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Discussion Starter · #1 ·
Hey guys, I'm working on a comp that I'm building for a friend. So far everything is going great. I do however have a few questions that I'm hoping you can help with. I've already read NoAffinity's "Intel Overclocking Guide" and "RAM 101" which have been very helpful. (thanks na) First of all, let me just list my specs so you can see where I'm at:

Hardware
Mobo: DFI 875P-T
Processor: P4 540 3.20GHz
Ram: 2x512 HyperRam PC4700 566MHz
Cooling: XP-90 with Panaflo fan

BIOS Settings
CPU Clock Ratio - 16x

CPU Clock - 250MHz

CAS Latency - 3
Active to Precharge Delay - 6
DRAM RAS# to CAS# Delay - 3
DRAM RA# Precharge - 3
(these were default in the BIOS so I started with them instead of looser timings)

Async AGP/PCI Clk - 66/33MHz
Auto Detect PCI Clk - Disabled
Spread Spectrum - Disabled

CPU Voltage - 1.5250V
Dim Voltage - 2.6V
AGP Voltage - 1.5V

CPU-Z Pics
http://img34.exs.cx/img34/8612/CPU-ZCPUReading.png
http://img34.exs.cx/img34/1610/CPU-ZMemoryReading.png

Ok, so far it seems pretty stable, no problems yet. I have downloaded Prime 95, Memtest86, 3dMark01, and I already installed SiSoftware Sandra Standard (Win32 x86 Unicode) 2004.10.9.89. Here's my first question, how do you run these things? (lol) Sorry but there are different settings and types of tests and I was just wondering if you use default settings or do any of you have a system for testing? I can imagine some of you must have a default setup you use and a system you've discovered for testing overclocks. (since you've probably done this countless times) Is there anywhere this info is listed, or have any of you created a document with these answers? Next, since I haven't really tested this OC for stability I don't really know if this is the best setup. NoAffinity had mentioned to me before in another thread that I might want to use the 14x ratio instead of the 16x. I think he suggested this only if I were having troubles getting what I wanted with 16x. My question is, would I see any benefits switching to 14x? Also, is it really important to start with the looser timings? Since these were default I left them but now I'm not sure I should have. I ask because I do see one problem so far that has me concerned and that's my idle temp. I'm using the XP-90 heatsink with a Panaflo fan so only air right now. When I check the BIOS for CPU temp it reads 52c Idle which seems high at this point. This brings up another smaller problem some of you may have experienced. I'm using Winbond Hardware Doctor for reading temps, after bootup it reads 43c idle at the desktop. I use this same utility for my personal computer and it does read differently but mine is only off by a couple of degrees, not 9 degrees?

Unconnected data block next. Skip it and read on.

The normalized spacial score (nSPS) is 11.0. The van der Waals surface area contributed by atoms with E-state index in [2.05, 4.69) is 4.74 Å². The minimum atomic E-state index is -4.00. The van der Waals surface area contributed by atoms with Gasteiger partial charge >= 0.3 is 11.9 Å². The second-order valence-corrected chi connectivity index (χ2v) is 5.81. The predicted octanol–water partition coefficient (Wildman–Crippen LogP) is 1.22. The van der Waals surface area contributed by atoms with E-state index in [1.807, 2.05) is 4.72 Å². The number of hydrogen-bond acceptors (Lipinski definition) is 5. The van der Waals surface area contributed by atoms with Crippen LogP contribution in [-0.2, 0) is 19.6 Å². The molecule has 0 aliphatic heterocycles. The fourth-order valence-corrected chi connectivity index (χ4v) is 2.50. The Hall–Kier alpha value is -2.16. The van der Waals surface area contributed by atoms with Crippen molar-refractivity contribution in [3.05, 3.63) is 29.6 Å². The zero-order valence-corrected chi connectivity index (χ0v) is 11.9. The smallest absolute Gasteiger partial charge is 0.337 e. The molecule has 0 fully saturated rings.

Anyway, suggestions for running these programs would be greatly appreciated. Oh, one other discrepancy I noticed. If you take a look at my CPU-Z screen shots above you'll notice the memory is only reading PC4600. This memory is suppose to be PC-4700 so that is puzzling to me as well.

Ok, alot of stuff here but I'm hoping you won't mind.


Thanks Much,
UB
 

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Whew, where 'o where to begin...lol. First the programs: For Prime 95, download the install file and save it to desktop. Then install it in two different locations on your hard drive, 2 different directories. Then open one of them and run the Torture Test with Small FFT's. Then open the other Prime 95 and run the Torture Test with Large FFT's. This will totally max out the cpu and cpu only. It will run at 100%. It is recommended to do this for 24 hours to make sure the cpu/subsystem is totally stable.